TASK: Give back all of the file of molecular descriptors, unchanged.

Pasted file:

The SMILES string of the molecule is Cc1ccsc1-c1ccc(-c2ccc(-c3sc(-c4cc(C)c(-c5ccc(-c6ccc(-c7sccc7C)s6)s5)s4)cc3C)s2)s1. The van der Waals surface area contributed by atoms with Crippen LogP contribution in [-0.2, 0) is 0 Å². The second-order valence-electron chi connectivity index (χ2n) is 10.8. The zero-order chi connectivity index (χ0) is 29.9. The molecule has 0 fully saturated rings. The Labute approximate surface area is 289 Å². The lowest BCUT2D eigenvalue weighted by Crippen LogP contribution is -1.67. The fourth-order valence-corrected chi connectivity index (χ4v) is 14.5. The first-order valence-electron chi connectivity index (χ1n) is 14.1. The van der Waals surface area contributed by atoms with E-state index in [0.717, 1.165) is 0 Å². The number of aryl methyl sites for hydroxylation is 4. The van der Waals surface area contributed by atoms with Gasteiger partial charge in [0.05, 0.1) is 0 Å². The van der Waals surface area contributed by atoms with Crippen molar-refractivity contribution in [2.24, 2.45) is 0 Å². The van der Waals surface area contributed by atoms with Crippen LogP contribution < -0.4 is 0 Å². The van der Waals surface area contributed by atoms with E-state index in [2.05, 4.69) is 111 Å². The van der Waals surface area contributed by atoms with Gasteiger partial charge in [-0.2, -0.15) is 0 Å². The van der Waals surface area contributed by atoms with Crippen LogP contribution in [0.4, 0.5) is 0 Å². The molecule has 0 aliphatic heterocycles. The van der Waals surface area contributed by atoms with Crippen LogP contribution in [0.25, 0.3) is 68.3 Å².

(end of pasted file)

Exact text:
The SMILES string of the molecule is Cc1ccsc1-c1ccc(-c2ccc(-c3sc(-c4cc(C)c(-c5ccc(-c6ccc(-c7sccc7C)s6)s5)s4)cc3C)s2)s1. The van der Waals surface area contributed by atoms with Crippen LogP contribution in [-0.2, 0) is 0 Å². The second-order valence-electron chi connectivity index (χ2n) is 10.8. The zero-order chi connectivity index (χ0) is 29.9. The molecule has 0 fully saturated rings. The Labute approximate surface area is 289 Å². The lowest BCUT2D eigenvalue weighted by Crippen LogP contribution is -1.67. The fourth-order valence-corrected chi connectivity index (χ4v) is 14.5. The first-order valence-electron chi connectivity index (χ1n) is 14.1. The van der Waals surface area contributed by atoms with E-state index in [0.717, 1.165) is 0 Å². The number of aryl methyl sites for hydroxylation is 4. The van der Waals surface area contributed by atoms with Gasteiger partial charge in [0.05, 0.1) is 0 Å². The van der Waals surface area contributed by atoms with Crippen molar-refractivity contribution in [2.24, 2.45) is 0 Å². The van der Waals surface area contributed by atoms with Crippen LogP contribution < -0.4 is 0 Å². The van der Waals surface area contributed by atoms with E-state index in [2.05, 4.69) is 111 Å². The van der Waals surface area contributed by atoms with Gasteiger partial charge in [-0.2, -0.15) is 0 Å². The van der Waals surface area contributed by atoms with Crippen LogP contribution in [0.4, 0.5) is 0 Å². The molecule has 0 aliphatic heterocycles. The van der Waals surface area contributed by atoms with Crippen LogP contribution in [0.25, 0.3) is 68.3 Å².